Inmate Edward Williams charged with murder day after coronavirus prison release

Good intentions often die hard. That’s the lesson in Florida after a State judge ordered the humanitarian release of inmates awaiting trial – including those with felony charges – citing fears of coronavirus spread in the prison. As a result, one inmate is now back in jail on murder charges after allegedly shooting a man to death the day after his release.

Released Florida Inmate Facing Murder Charges 

Inmate Edward Williams was literally given a get-out-of-jail free pass because of the coronavirus epidemic. Authorities believe the 26-year-old man used that as an opportunity to kill someone the very next day.

Amid pressure from the left and Hollywood, more states are weighing the ‘humanitarian’ release of inmates. Some look at the severity of the crime, others are looking at violent vs. non-violent crimes.

RELATED: Lawmakers Add To Public Danger With Release Of Violent Offenders From Prison Amid Coronavirus

Florida caved to that pressure when a state judge authorized local sheriffs “to release any pretrial detainee arrested for a municipal or county ordinance violation, a misdemeanor offense, a criminal traffic offense, or a third-degree felony offense.”

This included Edward Williams who didn’t waste any time returning to his life of crime.

Now, the Williams faces charges of second-degree murder, gun possession, violently resisting an officer, drug possession and paraphernalia possession.

In this case, the State put the welfare of a criminal ahead of the public, and that decision proved costly.

March 19 Release, March 20 Murder

According to the charges, Williams was involved in a shooting homicide the very next day after his humanitarian release.

From Bearing Arms

An inmate who was released from the Hillsborough County Jail in an effort to slow the spread of coronavirus is back behind bars and accused of committing second-degree murder the day after he got out of jail, deputies say.

The Hillsborough County Sheriff’s Office confirms 26-year-old Joseph Edwards Williams was arrested on a warrant Monday night in Gibsonton.

They say he is connected to a March 20 shooting homicide in the Progress Village area. Deputies responded at 10:40 that night to several 911 calls about gunshots fired near 81st Street South and Ash Avenue. A man was pronounced dead at the scene.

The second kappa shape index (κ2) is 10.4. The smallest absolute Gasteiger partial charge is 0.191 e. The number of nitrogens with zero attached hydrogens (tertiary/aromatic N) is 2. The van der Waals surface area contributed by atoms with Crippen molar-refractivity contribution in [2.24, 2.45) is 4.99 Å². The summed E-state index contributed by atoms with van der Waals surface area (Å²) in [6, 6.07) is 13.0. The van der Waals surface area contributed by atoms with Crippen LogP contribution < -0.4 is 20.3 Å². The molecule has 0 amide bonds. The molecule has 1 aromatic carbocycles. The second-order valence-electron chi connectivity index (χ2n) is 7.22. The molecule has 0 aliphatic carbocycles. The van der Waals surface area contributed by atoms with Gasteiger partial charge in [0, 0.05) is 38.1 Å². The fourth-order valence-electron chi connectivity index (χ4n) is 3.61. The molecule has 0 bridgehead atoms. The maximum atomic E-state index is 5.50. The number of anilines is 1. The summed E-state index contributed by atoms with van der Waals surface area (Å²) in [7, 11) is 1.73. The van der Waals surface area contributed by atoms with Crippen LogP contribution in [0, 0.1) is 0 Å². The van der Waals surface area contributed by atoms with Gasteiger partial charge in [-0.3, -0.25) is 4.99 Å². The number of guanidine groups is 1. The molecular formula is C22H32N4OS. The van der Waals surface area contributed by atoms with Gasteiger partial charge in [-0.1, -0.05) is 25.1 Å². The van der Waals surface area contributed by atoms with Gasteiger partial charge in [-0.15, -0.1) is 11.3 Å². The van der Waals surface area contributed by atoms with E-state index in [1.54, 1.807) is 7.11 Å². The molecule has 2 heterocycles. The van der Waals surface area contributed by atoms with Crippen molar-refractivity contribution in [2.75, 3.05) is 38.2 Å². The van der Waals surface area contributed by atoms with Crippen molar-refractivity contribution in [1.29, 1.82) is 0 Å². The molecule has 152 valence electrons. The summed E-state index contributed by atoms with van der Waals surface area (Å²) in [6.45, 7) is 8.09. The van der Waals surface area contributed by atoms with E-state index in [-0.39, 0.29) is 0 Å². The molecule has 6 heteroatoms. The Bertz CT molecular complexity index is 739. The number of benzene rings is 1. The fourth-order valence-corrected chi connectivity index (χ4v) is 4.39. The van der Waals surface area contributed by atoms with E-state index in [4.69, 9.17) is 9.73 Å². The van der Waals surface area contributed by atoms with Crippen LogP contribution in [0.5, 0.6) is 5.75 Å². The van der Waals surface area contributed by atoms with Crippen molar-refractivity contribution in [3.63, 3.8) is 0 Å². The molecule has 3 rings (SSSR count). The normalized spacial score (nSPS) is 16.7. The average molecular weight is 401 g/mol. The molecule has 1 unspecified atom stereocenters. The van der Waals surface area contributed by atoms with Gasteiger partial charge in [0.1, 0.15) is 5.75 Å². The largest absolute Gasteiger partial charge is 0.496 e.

Online jail records show Williams had been released from custody at 8:02 a.m. on Thursday, March 19 per an administrative order aimed at slowing the spread of COVID-19 in the county jails. The sheriff’s office says he was one of more than 100 inmates released from custody until trial.

“There is no question Joseph Williams took advantage of this health emergency to commit crimes while he was out of jail awaiting resolution of a low-level, non-violent offense,” Sheriff Chad Chronister said in a statement. “As a result, I call on the State Attorney to prosecute this defendant to the fullest extent of the law.”

The Tampa man was released from jail just six days after being picked up. He was arrested on charges of heroin possession and possession of drug paraphernalia.

That wasn’t apparently enough of a concern to hold him in jail during the pandemic. So someone decided that Williams was not a risk to society and allowed him to walk away from prison life.

Consequently, that decision was a fatal one.

Prison Release Amid Coronavirus Pandemic

“The order was drafted in an effort to lower the risk of the spread of COVID-19 within the Hillsborough County detention facilities and to protect the inmates, deputies and civilian staff working within the jails,” the local sheriff’s department said in a statement.

Now, Williams’ alleged crime poured gasoline on public concerns with the priorities of those making decisions regarding prisoner release.

The Hillsborough County Sheriff Department has reportedly released 164 low-level and non-violent offenders. This is happening across the country during the coronavirus pandemic. 

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There are often tight quarters in jail which can inflame the situations caused by a pandemic. But, carelessly releasing people like Williams certainly isn’t in the public’s best interests. 

Public officials must weigh the risks to individuals in prison against those it is their duty to protect in the public.

While authorities have to balance keeping coronavirus from ravaging prisons, their first priorities should be protecting law-abiding residents. 

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